Rare records go on display of scientist who created first encyclopedia of birds

Watercolour of a European Green Woodpecker [Picus Viridis] perched on a branch;  n.d. [pre 1663]
Watercolour of a European Green Woodpecker [Picus Viridis] perched on a branch; n.d. [pre 1663]
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RARE books and documents produced by a pioneering ornithologist known as the Isaac Newton of natural history are going on display in Yorkshire.

The little-known 17th century scientist Francis Willughby, whose works were published only after his death at 36, co-produced the first encyclopaedia of birds in 1678. It is one of a collection put together for exhibition by two professors at Sheffield University.

Willughby’s books on birds, fish and insects will also be exhibited, as well as specimens he collected on his travels across Europe with fellow scientist John Ray.

Prof Tim Birkhead, whose book on Willughby will be published next year, said: “In the 1600s, natural history was a subject where there were more questions than answers.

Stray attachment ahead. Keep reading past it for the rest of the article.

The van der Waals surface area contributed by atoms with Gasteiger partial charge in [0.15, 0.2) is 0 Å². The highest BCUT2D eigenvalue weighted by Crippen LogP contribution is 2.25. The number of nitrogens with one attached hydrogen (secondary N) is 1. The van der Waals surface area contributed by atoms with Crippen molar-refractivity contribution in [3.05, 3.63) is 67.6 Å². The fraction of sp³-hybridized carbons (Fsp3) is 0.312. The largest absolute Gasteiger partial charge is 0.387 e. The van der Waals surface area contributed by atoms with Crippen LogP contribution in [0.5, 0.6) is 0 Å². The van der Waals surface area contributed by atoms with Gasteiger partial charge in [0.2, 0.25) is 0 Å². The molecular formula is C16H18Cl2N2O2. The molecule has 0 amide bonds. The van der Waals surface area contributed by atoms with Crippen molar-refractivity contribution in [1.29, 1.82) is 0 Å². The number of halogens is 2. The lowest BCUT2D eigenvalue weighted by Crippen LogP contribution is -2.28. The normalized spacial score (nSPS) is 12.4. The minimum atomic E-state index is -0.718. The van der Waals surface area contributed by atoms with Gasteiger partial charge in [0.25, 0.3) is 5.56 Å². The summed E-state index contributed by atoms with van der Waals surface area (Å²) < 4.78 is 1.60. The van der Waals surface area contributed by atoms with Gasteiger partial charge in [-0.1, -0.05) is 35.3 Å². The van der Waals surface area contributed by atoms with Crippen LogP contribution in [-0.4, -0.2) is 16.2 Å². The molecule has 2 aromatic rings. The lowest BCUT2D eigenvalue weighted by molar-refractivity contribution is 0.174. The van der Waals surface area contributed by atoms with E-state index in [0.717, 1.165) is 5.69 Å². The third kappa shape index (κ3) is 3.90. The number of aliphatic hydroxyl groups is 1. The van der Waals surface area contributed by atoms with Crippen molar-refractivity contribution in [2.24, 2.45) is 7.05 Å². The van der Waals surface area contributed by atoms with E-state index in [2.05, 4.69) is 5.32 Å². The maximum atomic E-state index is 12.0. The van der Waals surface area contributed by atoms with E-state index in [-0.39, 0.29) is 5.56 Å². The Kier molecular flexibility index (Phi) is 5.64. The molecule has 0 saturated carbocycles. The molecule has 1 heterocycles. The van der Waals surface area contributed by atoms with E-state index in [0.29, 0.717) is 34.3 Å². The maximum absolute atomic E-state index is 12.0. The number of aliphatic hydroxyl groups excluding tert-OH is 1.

“Willughby’s contribution was to apply techniques of close observation of the natural world in order to understand essential differences between species.

“His pioneering studies of birds and fish were epoch-making publications.”

Willughby also produced a scientific study of games, which included an early description of football containing the first known use of the word goal.

The exhibition runs at the university’s Western Bank Library until February 28, and also features a collection of rare specimens from the natural world uncovered by Sheffield’s Alfred Denny Museum, named after its first professor of biology.